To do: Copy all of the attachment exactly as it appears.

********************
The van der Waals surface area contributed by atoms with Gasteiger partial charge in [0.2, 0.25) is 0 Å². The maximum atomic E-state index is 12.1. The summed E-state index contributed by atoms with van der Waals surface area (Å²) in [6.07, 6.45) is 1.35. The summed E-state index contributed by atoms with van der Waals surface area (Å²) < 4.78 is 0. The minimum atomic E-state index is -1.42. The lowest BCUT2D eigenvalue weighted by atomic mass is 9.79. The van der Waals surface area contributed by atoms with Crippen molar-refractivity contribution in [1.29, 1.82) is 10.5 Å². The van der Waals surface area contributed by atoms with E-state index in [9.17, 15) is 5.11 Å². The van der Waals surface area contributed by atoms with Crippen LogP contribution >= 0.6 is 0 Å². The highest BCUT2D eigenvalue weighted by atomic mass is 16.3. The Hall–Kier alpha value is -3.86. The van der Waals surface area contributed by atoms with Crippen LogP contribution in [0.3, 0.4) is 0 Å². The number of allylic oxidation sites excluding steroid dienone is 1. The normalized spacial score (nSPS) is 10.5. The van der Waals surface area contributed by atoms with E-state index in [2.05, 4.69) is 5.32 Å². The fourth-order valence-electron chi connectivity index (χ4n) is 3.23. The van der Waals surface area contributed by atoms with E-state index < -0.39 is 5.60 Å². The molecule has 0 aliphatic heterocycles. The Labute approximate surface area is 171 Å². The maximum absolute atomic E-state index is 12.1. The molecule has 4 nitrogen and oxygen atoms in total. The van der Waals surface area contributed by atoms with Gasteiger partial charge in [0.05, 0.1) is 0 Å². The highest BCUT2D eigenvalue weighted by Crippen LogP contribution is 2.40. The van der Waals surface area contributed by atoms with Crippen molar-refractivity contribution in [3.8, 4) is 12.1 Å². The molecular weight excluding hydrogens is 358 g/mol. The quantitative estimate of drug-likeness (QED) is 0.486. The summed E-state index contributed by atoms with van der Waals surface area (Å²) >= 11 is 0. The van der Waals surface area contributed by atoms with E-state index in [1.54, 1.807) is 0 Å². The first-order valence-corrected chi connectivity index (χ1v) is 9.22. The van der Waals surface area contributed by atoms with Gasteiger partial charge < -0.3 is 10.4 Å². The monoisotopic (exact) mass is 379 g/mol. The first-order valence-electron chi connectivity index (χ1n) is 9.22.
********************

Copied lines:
The van der Waals surface area contributed by atoms with Gasteiger partial charge in [0.2, 0.25) is 0 Å². The maximum atomic E-state index is 12.1. The summed E-state index contributed by atoms with van der Waals surface area (Å²) in [6.07, 6.45) is 1.35. The summed E-state index contributed by atoms with van der Waals surface area (Å²) < 4.78 is 0. The minimum atomic E-state index is -1.42. The lowest BCUT2D eigenvalue weighted by atomic mass is 9.79. The van der Waals surface area contributed by atoms with Crippen molar-refractivity contribution in [1.29, 1.82) is 10.5 Å². The van der Waals surface area contributed by atoms with E-state index in [9.17, 15) is 5.11 Å². The van der Waals surface area contributed by atoms with Crippen LogP contribution >= 0.6 is 0 Å². The highest BCUT2D eigenvalue weighted by atomic mass is 16.3. The Hall–Kier alpha value is -3.86. The van der Waals surface area contributed by atoms with Crippen LogP contribution in [0.3, 0.4) is 0 Å². The number of allylic oxidation sites excluding steroid dienone is 1. The normalized spacial score (nSPS) is 10.5. The van der Waals surface area contributed by atoms with E-state index in [2.05, 4.69) is 5.32 Å². The fourth-order valence-electron chi connectivity index (χ4n) is 3.23. The van der Waals surface area contributed by atoms with E-state index < -0.39 is 5.60 Å². The molecule has 0 aliphatic heterocycles. The Labute approximate surface area is 171 Å². The maximum absolute atomic E-state index is 12.1. The molecule has 4 nitrogen and oxygen atoms in total. The van der Waals surface area contributed by atoms with Gasteiger partial charge in [0.05, 0.1) is 0 Å². The highest BCUT2D eigenvalue weighted by Crippen LogP contribution is 2.40. The van der Waals surface area contributed by atoms with Crippen molar-refractivity contribution in [3.8, 4) is 12.1 Å². The molecular weight excluding hydrogens is 358 g/mol. The quantitative estimate of drug-likeness (QED) is 0.486. The summed E-state index contributed by atoms with van der Waals surface area (Å²) >= 11 is 0. The van der Waals surface area contributed by atoms with E-state index in [1.54, 1.807) is 0 Å². The first-order valence-corrected chi connectivity index (χ1v) is 9.22. The van der Waals surface area contributed by atoms with Gasteiger partial charge < -0.3 is 10.4 Å². The monoisotopic (exact) mass is 379 g/mol. The first-order valence-electron chi connectivity index (χ1n) is 9.22.